Professor Piotr Cofta is with the University of Science and Technology in Bydgoszcz, Poland. Before, for many years, he has been with several companies, providing competence and research in both technical and social aspects of trust, security and privacy. He is an independent thought leader in the area of trust, risk and control. Prof. Cofta extensively published and patented on subjects such as trust, security, risk, identity, privacy, digital rights management, and electronic commerce. He is a contributor to international standards; he is also a member of security advisory groups. He is a Senior member of the IEEE.
Title: Security in a post-privacy world
In a world where we trade privacy for convenience and services, what exactly does security mean? Why is securing our data still important in a world where we don’t control our data and do we have the technological means to enforce recent legislation surrounding these issues?
Brandon Niemczyk is an accomplished leader in security and data science with key contributions to projects like building security models with only positive sample datasets, and application of statistical models to identify threats with an FPGA. He has spoken at many high profile industrial conferences such as BlackHat and Virus Bulletin.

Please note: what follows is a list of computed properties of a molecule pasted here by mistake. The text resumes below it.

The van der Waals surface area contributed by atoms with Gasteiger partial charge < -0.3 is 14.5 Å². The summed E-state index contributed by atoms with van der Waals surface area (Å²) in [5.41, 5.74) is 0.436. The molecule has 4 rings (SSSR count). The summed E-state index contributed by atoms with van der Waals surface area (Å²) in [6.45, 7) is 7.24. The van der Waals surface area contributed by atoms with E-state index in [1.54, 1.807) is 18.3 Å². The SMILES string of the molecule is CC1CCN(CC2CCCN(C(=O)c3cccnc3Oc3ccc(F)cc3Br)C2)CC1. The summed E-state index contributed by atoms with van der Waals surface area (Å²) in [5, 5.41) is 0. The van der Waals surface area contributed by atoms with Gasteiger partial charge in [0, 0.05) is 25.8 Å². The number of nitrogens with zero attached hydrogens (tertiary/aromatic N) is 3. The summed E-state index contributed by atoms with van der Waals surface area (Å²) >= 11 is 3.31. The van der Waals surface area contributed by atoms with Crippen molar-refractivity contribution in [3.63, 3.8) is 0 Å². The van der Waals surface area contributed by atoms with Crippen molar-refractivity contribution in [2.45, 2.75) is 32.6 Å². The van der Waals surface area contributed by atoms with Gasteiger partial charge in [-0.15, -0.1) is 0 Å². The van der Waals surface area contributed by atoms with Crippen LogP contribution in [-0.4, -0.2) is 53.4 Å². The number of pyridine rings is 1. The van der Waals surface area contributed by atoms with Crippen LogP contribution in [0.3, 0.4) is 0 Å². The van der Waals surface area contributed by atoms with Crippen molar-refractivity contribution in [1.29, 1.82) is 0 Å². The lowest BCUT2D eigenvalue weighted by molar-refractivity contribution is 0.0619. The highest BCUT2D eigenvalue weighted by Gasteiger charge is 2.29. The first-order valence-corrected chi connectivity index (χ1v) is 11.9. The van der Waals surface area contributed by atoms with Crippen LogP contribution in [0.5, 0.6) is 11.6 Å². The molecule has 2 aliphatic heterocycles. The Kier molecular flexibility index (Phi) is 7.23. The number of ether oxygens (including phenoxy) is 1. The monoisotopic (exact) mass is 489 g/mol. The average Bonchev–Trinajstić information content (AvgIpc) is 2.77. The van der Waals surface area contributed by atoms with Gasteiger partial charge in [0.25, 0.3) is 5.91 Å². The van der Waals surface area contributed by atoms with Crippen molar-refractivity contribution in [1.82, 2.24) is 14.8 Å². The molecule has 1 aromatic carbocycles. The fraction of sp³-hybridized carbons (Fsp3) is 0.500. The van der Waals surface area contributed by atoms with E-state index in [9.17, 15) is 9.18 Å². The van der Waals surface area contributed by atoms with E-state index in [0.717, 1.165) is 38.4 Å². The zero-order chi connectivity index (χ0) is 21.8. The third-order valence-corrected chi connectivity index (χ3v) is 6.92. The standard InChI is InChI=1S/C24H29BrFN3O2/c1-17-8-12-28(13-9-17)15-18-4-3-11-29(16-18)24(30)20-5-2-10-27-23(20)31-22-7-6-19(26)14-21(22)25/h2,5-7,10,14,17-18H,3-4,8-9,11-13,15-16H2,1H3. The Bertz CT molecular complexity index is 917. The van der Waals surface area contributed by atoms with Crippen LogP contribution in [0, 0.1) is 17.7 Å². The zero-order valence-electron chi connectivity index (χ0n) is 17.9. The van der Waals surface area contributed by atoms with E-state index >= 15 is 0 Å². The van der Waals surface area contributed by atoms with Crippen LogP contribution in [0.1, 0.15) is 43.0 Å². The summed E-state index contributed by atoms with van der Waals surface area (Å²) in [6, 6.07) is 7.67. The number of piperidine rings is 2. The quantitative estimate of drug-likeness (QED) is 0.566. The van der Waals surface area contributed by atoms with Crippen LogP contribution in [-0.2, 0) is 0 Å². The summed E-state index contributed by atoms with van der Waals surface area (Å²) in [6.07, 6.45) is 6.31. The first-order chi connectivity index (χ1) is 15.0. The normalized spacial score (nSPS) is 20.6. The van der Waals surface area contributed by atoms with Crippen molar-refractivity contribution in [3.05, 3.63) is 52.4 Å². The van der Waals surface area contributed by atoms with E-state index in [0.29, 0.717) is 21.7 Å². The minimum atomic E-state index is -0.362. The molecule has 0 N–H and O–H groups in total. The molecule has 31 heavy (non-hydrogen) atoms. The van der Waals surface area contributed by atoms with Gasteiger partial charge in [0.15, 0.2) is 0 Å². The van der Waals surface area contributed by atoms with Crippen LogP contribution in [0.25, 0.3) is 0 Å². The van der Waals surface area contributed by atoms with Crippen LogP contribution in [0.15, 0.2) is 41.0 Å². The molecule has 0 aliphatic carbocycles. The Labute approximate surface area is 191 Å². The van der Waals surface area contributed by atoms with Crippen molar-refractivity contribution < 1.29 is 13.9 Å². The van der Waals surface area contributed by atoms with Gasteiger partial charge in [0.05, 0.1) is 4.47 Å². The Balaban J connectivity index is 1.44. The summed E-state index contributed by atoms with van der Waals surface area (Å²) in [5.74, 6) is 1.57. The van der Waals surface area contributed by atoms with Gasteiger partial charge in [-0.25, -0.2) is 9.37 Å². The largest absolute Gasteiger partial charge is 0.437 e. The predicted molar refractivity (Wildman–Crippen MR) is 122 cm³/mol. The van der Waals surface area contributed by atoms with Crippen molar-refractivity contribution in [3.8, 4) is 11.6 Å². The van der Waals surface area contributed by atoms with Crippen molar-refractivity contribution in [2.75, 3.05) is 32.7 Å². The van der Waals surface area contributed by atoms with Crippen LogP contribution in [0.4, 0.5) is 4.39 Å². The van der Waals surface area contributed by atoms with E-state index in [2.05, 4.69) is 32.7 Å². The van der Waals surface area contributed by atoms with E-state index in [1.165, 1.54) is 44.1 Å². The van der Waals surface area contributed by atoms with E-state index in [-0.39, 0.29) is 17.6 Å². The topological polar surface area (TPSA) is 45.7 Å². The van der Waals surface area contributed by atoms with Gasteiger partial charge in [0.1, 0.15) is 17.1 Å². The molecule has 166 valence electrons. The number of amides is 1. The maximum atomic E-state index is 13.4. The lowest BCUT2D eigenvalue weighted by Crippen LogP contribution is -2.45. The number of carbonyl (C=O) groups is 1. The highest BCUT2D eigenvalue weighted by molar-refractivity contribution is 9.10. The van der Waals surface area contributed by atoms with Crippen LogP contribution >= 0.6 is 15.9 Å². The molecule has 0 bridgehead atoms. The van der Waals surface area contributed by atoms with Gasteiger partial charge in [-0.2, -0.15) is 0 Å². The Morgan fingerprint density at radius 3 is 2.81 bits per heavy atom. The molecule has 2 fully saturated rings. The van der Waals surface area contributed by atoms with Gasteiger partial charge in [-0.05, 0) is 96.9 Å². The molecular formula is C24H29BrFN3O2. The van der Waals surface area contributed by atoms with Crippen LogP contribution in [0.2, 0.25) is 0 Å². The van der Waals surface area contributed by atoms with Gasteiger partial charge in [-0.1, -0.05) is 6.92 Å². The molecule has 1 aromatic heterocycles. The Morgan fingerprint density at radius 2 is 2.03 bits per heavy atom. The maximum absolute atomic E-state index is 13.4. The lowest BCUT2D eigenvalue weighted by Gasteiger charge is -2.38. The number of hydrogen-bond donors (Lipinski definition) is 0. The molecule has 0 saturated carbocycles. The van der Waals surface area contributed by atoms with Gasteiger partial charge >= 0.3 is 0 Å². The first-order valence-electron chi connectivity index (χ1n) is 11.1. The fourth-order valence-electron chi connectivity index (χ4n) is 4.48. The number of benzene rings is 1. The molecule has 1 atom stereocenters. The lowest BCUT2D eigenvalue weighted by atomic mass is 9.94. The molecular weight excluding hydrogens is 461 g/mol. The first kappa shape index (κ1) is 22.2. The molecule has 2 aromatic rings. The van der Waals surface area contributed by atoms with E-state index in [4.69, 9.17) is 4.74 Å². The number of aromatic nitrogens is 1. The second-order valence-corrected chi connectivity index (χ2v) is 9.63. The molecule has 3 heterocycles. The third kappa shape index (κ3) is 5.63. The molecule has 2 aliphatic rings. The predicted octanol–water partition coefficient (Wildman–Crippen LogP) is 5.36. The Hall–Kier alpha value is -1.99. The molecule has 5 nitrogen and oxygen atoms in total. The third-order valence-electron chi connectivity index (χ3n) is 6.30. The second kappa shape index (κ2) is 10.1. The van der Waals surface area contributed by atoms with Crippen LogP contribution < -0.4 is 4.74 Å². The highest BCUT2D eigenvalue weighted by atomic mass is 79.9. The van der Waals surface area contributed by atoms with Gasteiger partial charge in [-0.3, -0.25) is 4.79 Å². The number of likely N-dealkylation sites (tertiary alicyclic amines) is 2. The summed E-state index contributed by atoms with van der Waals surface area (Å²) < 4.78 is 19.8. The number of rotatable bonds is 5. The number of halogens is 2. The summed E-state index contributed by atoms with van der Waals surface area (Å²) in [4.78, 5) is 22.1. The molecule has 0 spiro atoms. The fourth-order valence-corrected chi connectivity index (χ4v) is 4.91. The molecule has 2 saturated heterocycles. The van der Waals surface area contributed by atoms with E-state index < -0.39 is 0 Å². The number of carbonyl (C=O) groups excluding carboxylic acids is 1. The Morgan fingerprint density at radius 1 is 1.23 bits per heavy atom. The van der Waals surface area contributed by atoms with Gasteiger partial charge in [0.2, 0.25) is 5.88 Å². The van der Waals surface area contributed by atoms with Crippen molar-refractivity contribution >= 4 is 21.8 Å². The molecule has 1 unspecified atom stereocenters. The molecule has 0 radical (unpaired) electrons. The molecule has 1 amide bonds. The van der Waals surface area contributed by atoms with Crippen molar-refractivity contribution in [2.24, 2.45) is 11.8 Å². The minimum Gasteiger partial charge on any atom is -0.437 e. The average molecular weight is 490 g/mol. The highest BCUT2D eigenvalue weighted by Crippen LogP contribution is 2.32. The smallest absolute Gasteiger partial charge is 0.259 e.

Dr. Luis Muñoz-González
Title: The Security of Machine Learning
The advances in machine learning and artificial intelligence have produced a disruptive change in society. Many services and systems rely on data-driven technologies leveraging the huge amount of information available from many different sources, including sensors, devices and people. Machine learning has also become a key component in many security applications, being the basis for almost non-signature-based detection techniques in applications such as detection of malware, fraud, spam or other malicious activities. However, machine learning systems are vulnerable and can be themselves the target of attackers, who may gain a significant advantage by exploiting these vulnerabilities. Attackers can inject malicious data into the training datasets used by the learning algorithm subverting the learning process, manipulating or degrading the performance of the system. Attackers can also exploit the weaknesses and blind spots at test time, producing intentional errors in the machine learning system.
In this talk I will describe the mechanisms that can allow attackers to compromise a machine learning system by injecting malicious data into the training set or by exploiting the weaknesses of the system at test time. I will also present some mechanisms that can help to mitigate the effect of such attacks and discuss the challenges in the design of more secure machine learning systems.
Dr Luis Muñoz-González is a Research Associate at the Resilient Information Systems Security (RISS) group in the Department of Computing at Imperial College London. He received his PhD from University Carlos III of Madrid (Spain) where he proposed novel Gaussian process models for non-stationary and heteroscedastic regression. His current research interests include adversarial machine learning, trustworthiness of machine learning systems, applications of machine learning to cyber security, and security risk assessment with attack graph models.